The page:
This strategy is NOT a way to solve 9 \times 8 with the distributive property.

All the other equations break 9 or 8 up into a sum and add the products of the parts, using the distributive property correctly:

## Distributive property FAQs

Does the distributive property work with other groupings of numbers besides whole numbers?

Yes, the distributive property can be used with integers (including negative numbers) and rational numbers (including fractions and decimals), as long as the numbers are all being multiplied. In middle and high school, students will learn how to use the distributive property with any real number and/or algebraic expression.

Is the distributive property the same as the associative property?

No, even though the associative property also uses parentheses, they are different properties. The associative property says you can change the grouping of numbers when adding or multiplying and the sum or product will be the same. This is different from the distributive property.

Can you use the distributive property with subtraction?

Yes, this is called the distributive property of multiplication over subtraction.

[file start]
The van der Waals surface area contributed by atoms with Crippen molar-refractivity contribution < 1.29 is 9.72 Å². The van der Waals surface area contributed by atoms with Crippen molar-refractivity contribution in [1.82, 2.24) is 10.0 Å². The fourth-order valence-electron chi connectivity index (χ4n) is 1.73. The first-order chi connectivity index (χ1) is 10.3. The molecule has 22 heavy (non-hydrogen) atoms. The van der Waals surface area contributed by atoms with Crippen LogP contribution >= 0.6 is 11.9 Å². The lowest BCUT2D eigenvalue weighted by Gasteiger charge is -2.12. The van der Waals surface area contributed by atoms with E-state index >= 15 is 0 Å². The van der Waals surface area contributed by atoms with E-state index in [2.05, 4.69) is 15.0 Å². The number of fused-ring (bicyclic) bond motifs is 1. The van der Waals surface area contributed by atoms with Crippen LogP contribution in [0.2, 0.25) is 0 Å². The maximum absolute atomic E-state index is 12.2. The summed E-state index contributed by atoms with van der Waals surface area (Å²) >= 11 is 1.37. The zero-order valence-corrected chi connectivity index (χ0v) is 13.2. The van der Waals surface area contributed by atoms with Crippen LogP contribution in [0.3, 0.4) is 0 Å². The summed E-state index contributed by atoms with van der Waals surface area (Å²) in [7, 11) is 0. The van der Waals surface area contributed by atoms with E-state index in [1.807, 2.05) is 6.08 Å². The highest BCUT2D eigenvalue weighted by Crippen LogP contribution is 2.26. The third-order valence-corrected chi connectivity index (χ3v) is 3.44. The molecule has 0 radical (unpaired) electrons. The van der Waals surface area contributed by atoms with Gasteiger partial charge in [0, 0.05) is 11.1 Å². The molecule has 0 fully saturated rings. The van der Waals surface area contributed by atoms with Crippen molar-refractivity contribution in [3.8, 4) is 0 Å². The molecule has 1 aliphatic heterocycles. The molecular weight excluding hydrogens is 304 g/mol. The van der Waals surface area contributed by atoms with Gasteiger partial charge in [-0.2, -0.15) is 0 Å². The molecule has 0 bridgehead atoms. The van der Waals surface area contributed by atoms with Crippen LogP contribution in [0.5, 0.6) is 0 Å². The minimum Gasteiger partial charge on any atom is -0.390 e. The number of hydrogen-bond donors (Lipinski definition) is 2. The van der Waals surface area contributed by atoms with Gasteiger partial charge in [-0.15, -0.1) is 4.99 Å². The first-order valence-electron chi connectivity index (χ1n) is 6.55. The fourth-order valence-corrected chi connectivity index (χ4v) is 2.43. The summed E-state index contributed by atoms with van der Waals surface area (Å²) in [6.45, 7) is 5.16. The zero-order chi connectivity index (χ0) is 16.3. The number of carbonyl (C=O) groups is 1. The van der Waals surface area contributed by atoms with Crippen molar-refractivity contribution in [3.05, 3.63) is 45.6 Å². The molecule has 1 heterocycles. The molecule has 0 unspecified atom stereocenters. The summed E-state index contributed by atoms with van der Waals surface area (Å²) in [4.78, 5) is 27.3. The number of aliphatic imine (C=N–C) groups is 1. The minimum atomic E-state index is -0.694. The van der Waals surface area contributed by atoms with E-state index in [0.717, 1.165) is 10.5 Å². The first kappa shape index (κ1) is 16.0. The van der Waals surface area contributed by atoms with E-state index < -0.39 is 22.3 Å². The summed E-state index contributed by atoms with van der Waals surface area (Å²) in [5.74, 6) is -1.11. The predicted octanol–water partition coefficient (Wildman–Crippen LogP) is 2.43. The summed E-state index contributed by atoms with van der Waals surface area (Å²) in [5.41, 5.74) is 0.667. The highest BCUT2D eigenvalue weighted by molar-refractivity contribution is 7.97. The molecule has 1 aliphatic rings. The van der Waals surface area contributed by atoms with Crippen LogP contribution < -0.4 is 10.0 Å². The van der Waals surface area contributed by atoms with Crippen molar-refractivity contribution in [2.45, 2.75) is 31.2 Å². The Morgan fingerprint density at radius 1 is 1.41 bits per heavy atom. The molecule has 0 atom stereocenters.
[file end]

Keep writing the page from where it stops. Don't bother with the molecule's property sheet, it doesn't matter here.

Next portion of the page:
What is the distributive law of multiplication?

This is a general term and means the same as the distributive property.

Do you have to use parentheses when writing equations for the distributive property?

No, because of the order of operations (or PEMDAS), the products will be found first and then added together. However, it is good practice to group each partial product with parentheses.

## Still stuck?

At Third Space Learning, we specialize in helping teachers and school leaders to provide personalized math support for more of their students through high-quality, online one-on-one math tutoring delivered by subject experts.

Each week, our tutors support thousands of students who are at risk of not meeting their grade-level expectations, and help accelerate their progress and boost their confidence.

Find out how we can help your students achieve success with our math tutoring programs.

x

#### [FREE] Common Core Practice Tests (Grades 3 to 6)

Prepare for math tests in your state with these Grade 3 to Grade 6 practice assessments for Common Core and state equivalents.

40 multiple choice questions and detailed answers to support test prep, created by US math experts covering a range of topics!